The relationship between parenting and the development of anxiety in toddlers moderated by gestational age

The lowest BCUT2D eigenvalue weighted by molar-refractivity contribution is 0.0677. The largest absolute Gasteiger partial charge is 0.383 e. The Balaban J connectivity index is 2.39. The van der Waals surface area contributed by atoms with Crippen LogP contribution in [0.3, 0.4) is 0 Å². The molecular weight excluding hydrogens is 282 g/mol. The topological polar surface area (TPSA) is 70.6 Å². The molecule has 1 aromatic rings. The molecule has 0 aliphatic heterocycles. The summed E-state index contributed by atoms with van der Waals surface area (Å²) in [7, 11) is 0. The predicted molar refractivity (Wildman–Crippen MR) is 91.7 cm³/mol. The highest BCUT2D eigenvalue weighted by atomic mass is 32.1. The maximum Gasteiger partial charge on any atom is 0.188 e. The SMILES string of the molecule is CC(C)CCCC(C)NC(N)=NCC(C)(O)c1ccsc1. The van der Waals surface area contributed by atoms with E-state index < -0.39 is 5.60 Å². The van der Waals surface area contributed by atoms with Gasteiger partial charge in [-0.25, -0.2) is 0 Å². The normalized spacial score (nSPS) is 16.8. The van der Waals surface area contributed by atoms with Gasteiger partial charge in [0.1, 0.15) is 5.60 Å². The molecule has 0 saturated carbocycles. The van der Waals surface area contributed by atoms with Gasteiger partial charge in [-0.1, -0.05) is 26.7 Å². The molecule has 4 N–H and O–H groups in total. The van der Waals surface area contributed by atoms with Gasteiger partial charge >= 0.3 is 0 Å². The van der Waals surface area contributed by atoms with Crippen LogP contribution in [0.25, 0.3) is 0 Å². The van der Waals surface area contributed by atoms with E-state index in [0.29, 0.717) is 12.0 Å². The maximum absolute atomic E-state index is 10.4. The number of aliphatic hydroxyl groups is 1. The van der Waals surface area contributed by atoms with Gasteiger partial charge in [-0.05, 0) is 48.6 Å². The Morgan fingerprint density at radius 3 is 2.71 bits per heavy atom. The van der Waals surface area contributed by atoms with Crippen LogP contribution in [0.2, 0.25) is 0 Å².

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Anxiety in early development has several negative consequences on the development in adolescence and adulthood. It is of importance to study factors associated with anxiety in toddlerhood in order to improve prevention and intervention programs. This study examined the relation between parenting (structure and psychological control) and anxiety in toddlerhood, and whether this relation was moderated by gestational age. Participants were 83 Dutch mothers of moderately preterm children (32-36 weeks’ gestation) and 83 mothers of children born at term (>37 weeks’ gestation). When their child was 4 years old, mothers completed the Comprehensive Early Childhood Parenting Questionnaire (CECPAQ) to measure parenting and the Child Behavior Checklist (CBCL) to measure anxiety in toddlers. Two multiple regression analyses were executed. Results demonstrated that compared to term born children, preterm born children showed higher levels of anxiety. Furthermore, parental structure predicted less anxiety in children. The relation between parental psychological control and anxiety in children was not found. Also, the expected moderating role of gestational age on the relation between parenting and anxiety was not found. Because moderately preterm toddlers in particular show higher levels of anxiety, this group should be targeted for the prevention of anxiety disorders. Interventions should focus on parental structure in ameliorating anxiety symptoms in toddlers.